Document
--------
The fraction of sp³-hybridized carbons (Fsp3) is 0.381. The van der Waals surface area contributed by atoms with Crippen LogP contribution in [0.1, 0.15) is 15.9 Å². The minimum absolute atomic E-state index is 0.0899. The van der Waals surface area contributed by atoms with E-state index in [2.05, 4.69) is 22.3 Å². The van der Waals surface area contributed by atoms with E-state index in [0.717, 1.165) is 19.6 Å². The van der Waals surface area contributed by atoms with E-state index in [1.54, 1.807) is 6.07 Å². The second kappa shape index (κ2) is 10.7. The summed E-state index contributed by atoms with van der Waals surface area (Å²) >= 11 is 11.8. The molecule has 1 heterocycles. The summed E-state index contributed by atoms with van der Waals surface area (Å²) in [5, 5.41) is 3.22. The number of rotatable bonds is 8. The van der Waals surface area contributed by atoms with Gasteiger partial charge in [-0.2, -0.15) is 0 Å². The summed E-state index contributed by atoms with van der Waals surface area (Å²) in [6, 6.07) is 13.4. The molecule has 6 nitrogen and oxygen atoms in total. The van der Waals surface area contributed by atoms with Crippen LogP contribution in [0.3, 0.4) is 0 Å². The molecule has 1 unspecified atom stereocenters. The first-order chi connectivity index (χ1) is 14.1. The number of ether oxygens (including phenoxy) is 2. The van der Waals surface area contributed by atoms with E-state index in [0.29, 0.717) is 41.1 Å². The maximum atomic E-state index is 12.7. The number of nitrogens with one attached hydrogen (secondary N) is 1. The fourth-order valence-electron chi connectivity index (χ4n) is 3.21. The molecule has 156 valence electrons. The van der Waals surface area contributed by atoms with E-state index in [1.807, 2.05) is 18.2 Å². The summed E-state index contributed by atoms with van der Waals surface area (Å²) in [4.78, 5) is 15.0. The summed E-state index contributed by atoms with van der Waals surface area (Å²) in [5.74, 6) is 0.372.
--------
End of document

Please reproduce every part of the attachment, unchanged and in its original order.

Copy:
The fraction of sp³-hybridized carbons (Fsp3) is 0.381. The van der Waals surface area contributed by atoms with Crippen LogP contribution in [0.1, 0.15) is 15.9 Å². The minimum absolute atomic E-state index is 0.0899. The van der Waals surface area contributed by atoms with E-state index in [2.05, 4.69) is 22.3 Å². The van der Waals surface area contributed by atoms with E-state index in [0.717, 1.165) is 19.6 Å². The van der Waals surface area contributed by atoms with E-state index in [1.54, 1.807) is 6.07 Å². The second kappa shape index (κ2) is 10.7. The summed E-state index contributed by atoms with van der Waals surface area (Å²) >= 11 is 11.8. The molecule has 1 heterocycles. The summed E-state index contributed by atoms with van der Waals surface area (Å²) in [5, 5.41) is 3.22. The number of rotatable bonds is 8. The van der Waals surface area contributed by atoms with Gasteiger partial charge in [-0.2, -0.15) is 0 Å². The summed E-state index contributed by atoms with van der Waals surface area (Å²) in [6, 6.07) is 13.4. The molecule has 6 nitrogen and oxygen atoms in total. The van der Waals surface area contributed by atoms with Crippen LogP contribution in [0.3, 0.4) is 0 Å². The molecule has 1 unspecified atom stereocenters. The first-order chi connectivity index (χ1) is 14.1. The number of ether oxygens (including phenoxy) is 2. The van der Waals surface area contributed by atoms with E-state index in [0.29, 0.717) is 41.1 Å². The maximum atomic E-state index is 12.7. The number of nitrogens with one attached hydrogen (secondary N) is 1. The fourth-order valence-electron chi connectivity index (χ4n) is 3.21. The molecule has 156 valence electrons. The van der Waals surface area contributed by atoms with E-state index in [1.807, 2.05) is 18.2 Å². The summed E-state index contributed by atoms with van der Waals surface area (Å²) in [4.78, 5) is 15.0. The summed E-state index contributed by atoms with van der Waals surface area (Å²) in [5.74, 6) is 0.372.